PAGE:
WMG and EMI: Who Plays Lead?
After more than six years of playing footsie with each other, Warner Music Group (WMG) and EMI Group are at it again. On June 28, both companies issued public statements explaining that each had made an acquisition offer for the other and had been rejected.
EMI claims to have made a follow-up bid to its May 3 offer first, proposing on June 23 that it buy the U.S.music company for $4.6 billion. On June 27, Warner Music rejected the bid and made its own offer to buy the British company for the same amount. When both went public with their version of events the next day, EMI called the proposal “wholly unacceptable.”
Are the talks permanently bogged down? Maybe not. Both companies clearly believe that it makes sense to combine their operations. Regulators are unlikely to stand in the way of a deal this time, as they did in 2000, when the two companies tried to combine. There also don't appear to be any significant strategic disagreements.
BATTLE OF WILLS.
Instead, the most significant snag is over who will control what would become the world's second-largest music company, trailing only Universal Music Group (V) in market share. Even though both companies have offered cash premiums to buy each other, EMI Chairman Eric Nicoli and Warner Music Chairman Edgar Bronfman Jr. aren't budging. While the two executives may have similar convictions about the importance of digital to music's future and both have made the hard decisions to streamline their companies—EMI has cut $300 million in costs and Warner $250 million—the two men couldn't be more different. Nicoli is a Brit who served as CEO of United Biscuits before getting into the music business. Seen as a serious bean-counter, Nicoli can often be, well, as dry as a cracker, say some music industry executives.
Bronfman, on other hand, is the Canadian-born heir to the Seagram booze dynasty, a man who still fancies himself to be not just a manager but a member of the music-industry club. (He even writes his own songs.) Neither man appears willing to give up his current station, creating a situation that sooner or later could dampen enthusiasm for a potential merger that has British and American investors excited.
Both EMI and Warner, oddly enough as bidders, have takeover premiums built into their stocks. On June 28, when the news of the bids and counter-bids surfaced, Warner's stock closed up 88 cents, at $28.11, while EMI, trading on the London Exchange, closed up 23.75 pence, at $307.50 pence.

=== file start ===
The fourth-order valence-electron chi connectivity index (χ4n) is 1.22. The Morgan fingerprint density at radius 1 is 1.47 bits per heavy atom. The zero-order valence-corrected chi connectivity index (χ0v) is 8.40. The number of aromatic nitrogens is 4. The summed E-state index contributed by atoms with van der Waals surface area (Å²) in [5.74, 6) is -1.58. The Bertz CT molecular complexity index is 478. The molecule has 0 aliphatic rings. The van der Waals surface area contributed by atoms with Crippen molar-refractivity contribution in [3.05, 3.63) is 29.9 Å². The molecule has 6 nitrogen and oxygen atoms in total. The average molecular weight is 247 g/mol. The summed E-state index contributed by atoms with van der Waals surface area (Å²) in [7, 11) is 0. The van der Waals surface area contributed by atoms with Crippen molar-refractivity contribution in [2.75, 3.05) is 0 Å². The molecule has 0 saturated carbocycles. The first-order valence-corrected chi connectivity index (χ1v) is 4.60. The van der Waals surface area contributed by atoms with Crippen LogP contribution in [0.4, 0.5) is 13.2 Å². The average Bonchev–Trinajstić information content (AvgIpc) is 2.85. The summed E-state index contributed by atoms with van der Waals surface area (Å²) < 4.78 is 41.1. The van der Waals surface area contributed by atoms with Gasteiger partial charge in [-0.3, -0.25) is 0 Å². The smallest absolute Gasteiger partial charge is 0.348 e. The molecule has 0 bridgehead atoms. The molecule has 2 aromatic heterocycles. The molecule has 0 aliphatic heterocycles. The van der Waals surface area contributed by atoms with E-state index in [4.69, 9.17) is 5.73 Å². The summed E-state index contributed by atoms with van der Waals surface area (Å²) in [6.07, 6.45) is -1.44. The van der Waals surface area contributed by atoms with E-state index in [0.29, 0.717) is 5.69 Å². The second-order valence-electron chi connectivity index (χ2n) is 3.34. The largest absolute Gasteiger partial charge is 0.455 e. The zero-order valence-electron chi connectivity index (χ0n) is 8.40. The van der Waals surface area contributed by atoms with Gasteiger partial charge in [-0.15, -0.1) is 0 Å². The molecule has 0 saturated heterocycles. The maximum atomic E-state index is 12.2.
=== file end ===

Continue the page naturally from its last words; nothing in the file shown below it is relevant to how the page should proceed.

But Merrill Lynch (MER) media analyst Jessica Reif Cohen warned in a report released on June 28 that if bids escalate, the companies may be "eroding the value of synergies through higher financing costs." She added, "Management control remains a major roadblock to getting this transaction done, despite the combination making financial sense." EMI and Warner declined to comment beyond the prepared statements in which each argued that its offer was more attractive to the other company's shareholders. Warner Music, for instance, said its proposed deal "will provide shareholders of both companies with a superior opportunity to realize significant value in their shareholdings."
Nobody wants a forced compromise that would blend the top managements of the two companies. One scenario might be that Nicoli takes the role of chairman and Bronfman becomes CEO. These companies need to look no further than the industry's last big deal, the joint venture between Sony Music and BMG that led to internecine warfare and put Sony (SNE) executive Andy Lack at loggerheads with BMG boss Rolf Schmidt-Holz over turf issues.
What might be most telling about the stands being taken by executives at EMI and Warner is that just three years ago, facing a loss of one-third of the industry sales and continued threats from piracy, any music executive must surely have pondered a way to quickly exit the business. Now, Nicoli and Bronfman, who could easily go away with their own success stories to tell, look like they actually want to stick around to see how it all plays out.
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